SUZUKA, Japan (Reuters) - Sebastian Vettel said he had nothing to sort out with Maurizio Arrivabene, playing down comments the Ferrari team principal made that the German had to earn his place at the Italian Formula One team.
“I know that there is nothing between us, nothing that we need to sort out,” Vettel, who said he was not aware of the comments, told reporters at the Suzuka circuit on Saturday after Japanese Grand Prix qualifying.
“I enjoy a really good relationship with him and I think if there’s something that I don’t like, I tell him and equally the other way around,” the four-times world champion said.
Arrivabene, speaking to broadcaster Sky Sports Italia, made the comments in reference to Vettel’s future.
“Each of us has goals,” Arrivabene said, adding that a decision on Vettel’s contract, which is up for renewal at the end of next season, would be made during 2017.
“So it is only right that anyone, no matter who it is, earns their place and their salary,” Arrivabene added.
He suggested Vettel needed to focus on getting the most out of the car and not get distracted by other aspects of the team’s operation.
Vettel, 29, joined Ferrari at the start of last season, hoping to emulate boyhood idol Michael Schumacher by turning the sport’s most successful season into a championship-winning force again.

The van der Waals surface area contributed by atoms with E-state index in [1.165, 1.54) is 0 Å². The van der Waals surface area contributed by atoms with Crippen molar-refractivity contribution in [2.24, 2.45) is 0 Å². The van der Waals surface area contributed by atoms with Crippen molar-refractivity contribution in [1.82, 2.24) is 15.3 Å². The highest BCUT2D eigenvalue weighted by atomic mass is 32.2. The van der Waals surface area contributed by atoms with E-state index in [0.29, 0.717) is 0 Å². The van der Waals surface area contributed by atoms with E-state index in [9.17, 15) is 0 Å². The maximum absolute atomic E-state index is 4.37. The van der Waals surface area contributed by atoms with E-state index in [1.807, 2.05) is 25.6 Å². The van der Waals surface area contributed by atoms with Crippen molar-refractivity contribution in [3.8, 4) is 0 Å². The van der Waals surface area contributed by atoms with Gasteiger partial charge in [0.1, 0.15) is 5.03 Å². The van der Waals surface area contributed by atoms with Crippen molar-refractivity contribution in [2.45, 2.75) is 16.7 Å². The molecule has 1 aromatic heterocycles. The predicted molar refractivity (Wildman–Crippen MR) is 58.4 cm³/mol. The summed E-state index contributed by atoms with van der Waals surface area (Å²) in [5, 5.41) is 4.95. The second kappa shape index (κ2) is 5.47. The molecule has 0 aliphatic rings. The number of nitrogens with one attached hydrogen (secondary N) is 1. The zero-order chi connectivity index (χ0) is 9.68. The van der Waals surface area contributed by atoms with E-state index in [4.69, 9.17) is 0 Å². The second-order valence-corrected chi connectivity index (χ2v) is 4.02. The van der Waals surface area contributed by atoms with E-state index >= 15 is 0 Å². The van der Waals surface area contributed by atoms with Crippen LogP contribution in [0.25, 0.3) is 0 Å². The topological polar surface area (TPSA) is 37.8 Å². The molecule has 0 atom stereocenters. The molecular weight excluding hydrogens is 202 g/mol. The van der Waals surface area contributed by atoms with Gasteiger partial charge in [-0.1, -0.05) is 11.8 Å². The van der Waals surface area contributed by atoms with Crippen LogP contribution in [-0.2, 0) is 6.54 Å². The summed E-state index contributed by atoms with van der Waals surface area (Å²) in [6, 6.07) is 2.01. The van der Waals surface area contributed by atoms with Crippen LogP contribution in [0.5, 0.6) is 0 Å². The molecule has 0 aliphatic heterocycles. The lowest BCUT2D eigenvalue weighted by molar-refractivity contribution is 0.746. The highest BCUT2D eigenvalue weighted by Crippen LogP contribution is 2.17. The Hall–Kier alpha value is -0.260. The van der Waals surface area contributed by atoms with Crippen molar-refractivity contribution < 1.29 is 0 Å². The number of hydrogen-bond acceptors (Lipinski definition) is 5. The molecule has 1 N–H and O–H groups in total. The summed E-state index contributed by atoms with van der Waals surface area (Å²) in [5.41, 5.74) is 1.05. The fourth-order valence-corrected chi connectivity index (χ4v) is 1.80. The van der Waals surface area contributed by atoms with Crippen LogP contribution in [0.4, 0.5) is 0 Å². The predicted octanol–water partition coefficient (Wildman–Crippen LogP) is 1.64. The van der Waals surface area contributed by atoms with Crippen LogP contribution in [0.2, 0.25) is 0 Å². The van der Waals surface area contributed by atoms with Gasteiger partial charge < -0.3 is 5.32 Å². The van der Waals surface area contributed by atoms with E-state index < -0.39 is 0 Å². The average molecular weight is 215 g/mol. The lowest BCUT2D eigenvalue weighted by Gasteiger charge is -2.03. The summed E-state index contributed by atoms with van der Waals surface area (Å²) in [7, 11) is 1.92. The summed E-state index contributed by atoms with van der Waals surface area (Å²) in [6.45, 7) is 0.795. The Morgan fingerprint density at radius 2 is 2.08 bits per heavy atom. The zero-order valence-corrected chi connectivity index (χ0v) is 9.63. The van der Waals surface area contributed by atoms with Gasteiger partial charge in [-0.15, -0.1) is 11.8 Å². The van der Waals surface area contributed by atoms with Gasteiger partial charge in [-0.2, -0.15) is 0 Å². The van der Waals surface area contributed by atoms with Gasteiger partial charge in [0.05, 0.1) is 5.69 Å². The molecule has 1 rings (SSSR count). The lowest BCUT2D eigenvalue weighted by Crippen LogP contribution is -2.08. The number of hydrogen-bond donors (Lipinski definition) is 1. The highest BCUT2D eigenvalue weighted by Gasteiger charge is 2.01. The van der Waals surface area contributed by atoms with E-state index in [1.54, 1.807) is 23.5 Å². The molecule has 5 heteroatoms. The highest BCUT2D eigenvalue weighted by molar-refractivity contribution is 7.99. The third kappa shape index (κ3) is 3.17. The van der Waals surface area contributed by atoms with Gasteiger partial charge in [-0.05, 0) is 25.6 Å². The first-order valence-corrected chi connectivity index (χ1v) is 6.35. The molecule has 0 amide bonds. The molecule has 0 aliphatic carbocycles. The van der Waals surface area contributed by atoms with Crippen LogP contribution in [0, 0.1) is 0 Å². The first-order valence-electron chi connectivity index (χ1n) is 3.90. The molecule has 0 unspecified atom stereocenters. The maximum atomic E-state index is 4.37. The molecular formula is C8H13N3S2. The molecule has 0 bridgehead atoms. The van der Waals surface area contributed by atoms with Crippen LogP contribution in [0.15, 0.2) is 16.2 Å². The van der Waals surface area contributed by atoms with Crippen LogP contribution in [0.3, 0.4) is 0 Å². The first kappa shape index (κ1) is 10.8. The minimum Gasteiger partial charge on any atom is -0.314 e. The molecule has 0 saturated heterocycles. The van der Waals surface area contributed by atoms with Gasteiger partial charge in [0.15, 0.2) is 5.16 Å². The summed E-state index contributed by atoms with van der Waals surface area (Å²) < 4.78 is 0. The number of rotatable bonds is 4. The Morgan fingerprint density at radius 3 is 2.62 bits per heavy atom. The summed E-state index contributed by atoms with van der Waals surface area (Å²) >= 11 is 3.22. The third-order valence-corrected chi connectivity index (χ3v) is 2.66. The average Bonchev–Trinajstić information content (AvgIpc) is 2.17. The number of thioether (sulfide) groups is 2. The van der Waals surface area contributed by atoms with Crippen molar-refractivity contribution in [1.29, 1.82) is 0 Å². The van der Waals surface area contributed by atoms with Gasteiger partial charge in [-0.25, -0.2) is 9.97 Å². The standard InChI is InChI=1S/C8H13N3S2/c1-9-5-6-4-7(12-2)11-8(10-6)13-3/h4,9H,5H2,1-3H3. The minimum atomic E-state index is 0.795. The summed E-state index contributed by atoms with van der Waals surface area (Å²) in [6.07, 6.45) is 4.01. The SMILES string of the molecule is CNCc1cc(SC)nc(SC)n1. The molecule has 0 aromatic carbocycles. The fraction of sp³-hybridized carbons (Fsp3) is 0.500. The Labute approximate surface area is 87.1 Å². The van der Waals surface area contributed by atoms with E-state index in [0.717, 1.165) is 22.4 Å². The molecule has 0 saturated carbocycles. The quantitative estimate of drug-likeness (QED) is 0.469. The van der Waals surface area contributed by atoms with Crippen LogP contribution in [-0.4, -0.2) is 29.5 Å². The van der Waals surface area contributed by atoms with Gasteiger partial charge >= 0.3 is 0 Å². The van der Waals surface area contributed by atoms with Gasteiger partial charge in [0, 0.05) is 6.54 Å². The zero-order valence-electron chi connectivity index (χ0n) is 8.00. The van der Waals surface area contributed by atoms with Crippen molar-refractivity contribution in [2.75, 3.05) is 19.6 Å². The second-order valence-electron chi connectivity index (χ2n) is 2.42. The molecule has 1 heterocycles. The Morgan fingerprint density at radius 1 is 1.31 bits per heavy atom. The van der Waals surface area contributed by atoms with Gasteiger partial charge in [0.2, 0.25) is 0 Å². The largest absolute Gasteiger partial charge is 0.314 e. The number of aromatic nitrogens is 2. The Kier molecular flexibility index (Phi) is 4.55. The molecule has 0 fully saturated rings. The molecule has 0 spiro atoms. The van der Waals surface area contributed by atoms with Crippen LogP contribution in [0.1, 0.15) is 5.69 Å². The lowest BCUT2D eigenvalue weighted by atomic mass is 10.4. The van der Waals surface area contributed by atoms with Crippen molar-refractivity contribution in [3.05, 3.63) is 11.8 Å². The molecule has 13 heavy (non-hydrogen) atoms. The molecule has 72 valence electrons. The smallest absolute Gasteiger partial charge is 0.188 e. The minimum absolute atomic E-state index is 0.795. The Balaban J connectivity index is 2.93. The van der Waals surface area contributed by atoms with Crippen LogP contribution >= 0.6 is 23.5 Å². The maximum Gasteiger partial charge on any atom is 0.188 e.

The partnership won three races in their first year together, becoming the only team apart from Mercedes to stand on the top step of the podium.
But an expected title challenge has failed to materialise this year with Ferrari slipping back behind Vettel’s former team Red Bull.
The German, who retired on the opening lap of the last race in Malaysia after shoving Nico Rosberg’s Mercedes into a spin, has also come in for criticism from the Italian media.
“As much as the team wants to perform, I want to perform,” said Vettel, who qualified fourth behind team mate Kimi Raikkonen in Japan but will drop three places on the grid as punishment for colliding with Rosberg at Sepang.
“I had races this year where I didn’t do so, I wasn’t happy with myself because there was more on the table," he added.
Vettel is fifth in the standings, behind Raikkonen. The Finn won the world championship with Ferrari in 2007, the team's last drivers' title.
Editing by Ed Osmond